The vestibular system is a sensory organ, it dominates in ensuring the balance of the head and body in space (in cooperation with the visual and proprioceptive system). It is located in the labyrinth of the inner ear. Endolymph and perilymph fill the interior of the entire apparatus.
The vestibular apparatus consists of several parts. The most famous are the hair cells that register angular acceleration, they are located in the domes, where they are stored in the ampullae, where they expand into 3 semicircular canals. Furthermore, we find the sensory cells of the macula and saccule, which are stimulated by the otoliths and thus respond to transverse vertical acceleration. The third are the fibers of the sensory cells that come from the cupula, macula and saccule to join in the vestibular ggl. in the internal auditory canal → the fibers continue as the vestibular nerve (1.N of the vestibular pathway) and end in the vicinity of IV. chambers in the vestibular nuclei (Deiter's, Schwalbe's, Bechtěrev's, Roller's). The vestibular nuclei are interconnected, yet each nucleus has another specific projection – 2.N vestibular. These fibers respond to horizontal acceleration.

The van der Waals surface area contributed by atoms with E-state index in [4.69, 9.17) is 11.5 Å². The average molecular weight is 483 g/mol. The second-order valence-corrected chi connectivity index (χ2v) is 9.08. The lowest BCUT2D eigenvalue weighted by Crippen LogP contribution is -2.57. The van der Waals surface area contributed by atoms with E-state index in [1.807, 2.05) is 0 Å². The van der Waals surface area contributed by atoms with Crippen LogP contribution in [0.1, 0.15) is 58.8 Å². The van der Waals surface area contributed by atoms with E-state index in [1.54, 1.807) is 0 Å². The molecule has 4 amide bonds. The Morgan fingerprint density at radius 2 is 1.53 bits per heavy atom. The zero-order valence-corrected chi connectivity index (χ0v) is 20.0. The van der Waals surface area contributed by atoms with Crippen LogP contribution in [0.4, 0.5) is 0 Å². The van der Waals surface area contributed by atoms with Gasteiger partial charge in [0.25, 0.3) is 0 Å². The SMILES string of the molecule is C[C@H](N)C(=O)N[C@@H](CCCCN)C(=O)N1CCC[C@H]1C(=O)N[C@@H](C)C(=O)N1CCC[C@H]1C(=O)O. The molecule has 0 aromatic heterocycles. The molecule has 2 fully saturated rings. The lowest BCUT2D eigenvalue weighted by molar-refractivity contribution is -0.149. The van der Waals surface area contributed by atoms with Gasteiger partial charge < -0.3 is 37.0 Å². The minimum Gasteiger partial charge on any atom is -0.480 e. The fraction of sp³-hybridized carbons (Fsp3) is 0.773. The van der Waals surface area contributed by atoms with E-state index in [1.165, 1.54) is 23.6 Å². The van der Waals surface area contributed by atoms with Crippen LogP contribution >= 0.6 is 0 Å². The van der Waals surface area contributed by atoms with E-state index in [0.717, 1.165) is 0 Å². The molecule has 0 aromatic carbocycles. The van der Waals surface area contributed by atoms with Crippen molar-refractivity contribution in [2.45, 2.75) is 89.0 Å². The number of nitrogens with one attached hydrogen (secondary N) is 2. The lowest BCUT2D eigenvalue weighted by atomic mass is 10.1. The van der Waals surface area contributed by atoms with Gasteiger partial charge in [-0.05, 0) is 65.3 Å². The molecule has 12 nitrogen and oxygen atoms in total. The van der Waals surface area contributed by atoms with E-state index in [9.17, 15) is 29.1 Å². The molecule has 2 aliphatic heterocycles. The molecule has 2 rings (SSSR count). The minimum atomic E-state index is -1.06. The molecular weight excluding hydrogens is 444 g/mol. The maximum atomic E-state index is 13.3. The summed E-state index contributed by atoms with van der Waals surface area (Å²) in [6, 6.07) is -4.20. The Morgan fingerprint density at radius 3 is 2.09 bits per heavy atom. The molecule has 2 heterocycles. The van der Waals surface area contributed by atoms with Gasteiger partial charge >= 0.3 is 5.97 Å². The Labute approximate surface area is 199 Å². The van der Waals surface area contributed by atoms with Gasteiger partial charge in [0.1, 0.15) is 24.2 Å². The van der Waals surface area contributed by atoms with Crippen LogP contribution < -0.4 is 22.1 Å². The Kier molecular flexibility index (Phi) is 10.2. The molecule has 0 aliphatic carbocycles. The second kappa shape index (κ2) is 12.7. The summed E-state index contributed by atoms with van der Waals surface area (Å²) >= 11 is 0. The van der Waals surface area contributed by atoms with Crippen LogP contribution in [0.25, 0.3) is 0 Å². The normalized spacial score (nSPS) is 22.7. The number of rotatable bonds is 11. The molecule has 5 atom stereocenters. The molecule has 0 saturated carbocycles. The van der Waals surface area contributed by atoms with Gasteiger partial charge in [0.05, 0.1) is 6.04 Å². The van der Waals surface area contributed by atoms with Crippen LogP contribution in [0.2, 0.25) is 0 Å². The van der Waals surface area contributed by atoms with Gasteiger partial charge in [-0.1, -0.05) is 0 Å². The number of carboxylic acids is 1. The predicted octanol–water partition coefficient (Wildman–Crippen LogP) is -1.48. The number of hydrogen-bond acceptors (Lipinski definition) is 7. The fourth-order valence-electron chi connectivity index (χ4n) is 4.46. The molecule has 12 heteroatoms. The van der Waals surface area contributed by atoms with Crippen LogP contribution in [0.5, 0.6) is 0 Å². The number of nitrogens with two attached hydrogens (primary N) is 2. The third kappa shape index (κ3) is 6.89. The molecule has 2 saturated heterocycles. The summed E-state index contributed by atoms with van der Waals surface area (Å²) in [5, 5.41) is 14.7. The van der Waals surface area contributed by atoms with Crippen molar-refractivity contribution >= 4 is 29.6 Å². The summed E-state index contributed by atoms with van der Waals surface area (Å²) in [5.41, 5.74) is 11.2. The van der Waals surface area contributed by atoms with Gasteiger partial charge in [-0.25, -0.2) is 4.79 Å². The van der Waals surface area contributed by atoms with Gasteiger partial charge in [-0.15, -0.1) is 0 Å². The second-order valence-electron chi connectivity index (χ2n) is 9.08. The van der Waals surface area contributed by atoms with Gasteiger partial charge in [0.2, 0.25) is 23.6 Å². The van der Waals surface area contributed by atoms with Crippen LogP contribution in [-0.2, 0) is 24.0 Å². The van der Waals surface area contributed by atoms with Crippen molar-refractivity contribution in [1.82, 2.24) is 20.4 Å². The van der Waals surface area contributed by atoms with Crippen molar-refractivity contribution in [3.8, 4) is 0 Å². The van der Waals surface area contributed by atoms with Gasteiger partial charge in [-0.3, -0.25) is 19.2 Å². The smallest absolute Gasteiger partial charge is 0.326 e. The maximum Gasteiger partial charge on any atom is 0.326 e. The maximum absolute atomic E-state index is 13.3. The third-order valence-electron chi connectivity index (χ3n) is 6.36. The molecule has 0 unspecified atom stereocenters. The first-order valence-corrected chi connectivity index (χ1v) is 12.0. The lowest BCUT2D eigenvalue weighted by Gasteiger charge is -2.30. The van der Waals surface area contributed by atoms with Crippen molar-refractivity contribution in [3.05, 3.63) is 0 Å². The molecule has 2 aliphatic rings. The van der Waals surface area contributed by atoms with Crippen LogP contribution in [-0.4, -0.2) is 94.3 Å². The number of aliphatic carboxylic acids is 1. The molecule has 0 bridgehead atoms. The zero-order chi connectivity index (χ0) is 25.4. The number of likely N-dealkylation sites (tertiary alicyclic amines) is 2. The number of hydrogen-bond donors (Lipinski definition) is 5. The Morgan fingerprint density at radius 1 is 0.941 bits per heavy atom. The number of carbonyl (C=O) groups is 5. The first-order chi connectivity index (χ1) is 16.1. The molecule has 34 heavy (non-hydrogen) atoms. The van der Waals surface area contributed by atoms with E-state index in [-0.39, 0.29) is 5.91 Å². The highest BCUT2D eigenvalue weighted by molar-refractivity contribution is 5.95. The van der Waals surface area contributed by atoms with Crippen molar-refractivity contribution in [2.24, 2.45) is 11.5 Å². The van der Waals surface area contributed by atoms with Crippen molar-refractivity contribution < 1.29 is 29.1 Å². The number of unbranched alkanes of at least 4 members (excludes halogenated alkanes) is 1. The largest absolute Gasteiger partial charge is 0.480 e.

In the vestibular apparatus we find several orientation pathways:
- Fasciculus longitudinalis medialis – the path leading to the nuclei of the oculomotor nerves.
- Vestibulocerebellar pathway – leads to the cerebellum (its flocculonodular part).
- Vestibulospinal pathway – leads to the anterior horns of the spinal cord (alpha and gamma MN).
- The 3.N vestibular leads to the temporal cerebral cortex.
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Reference[edit | edit source]
- SEIDL, Zdeněk – OBENBERGER, Jiří. Neurologie pro studium i praxi. 1. edition. Grada Publishing, 2004. ISBN 80-247-0623-7.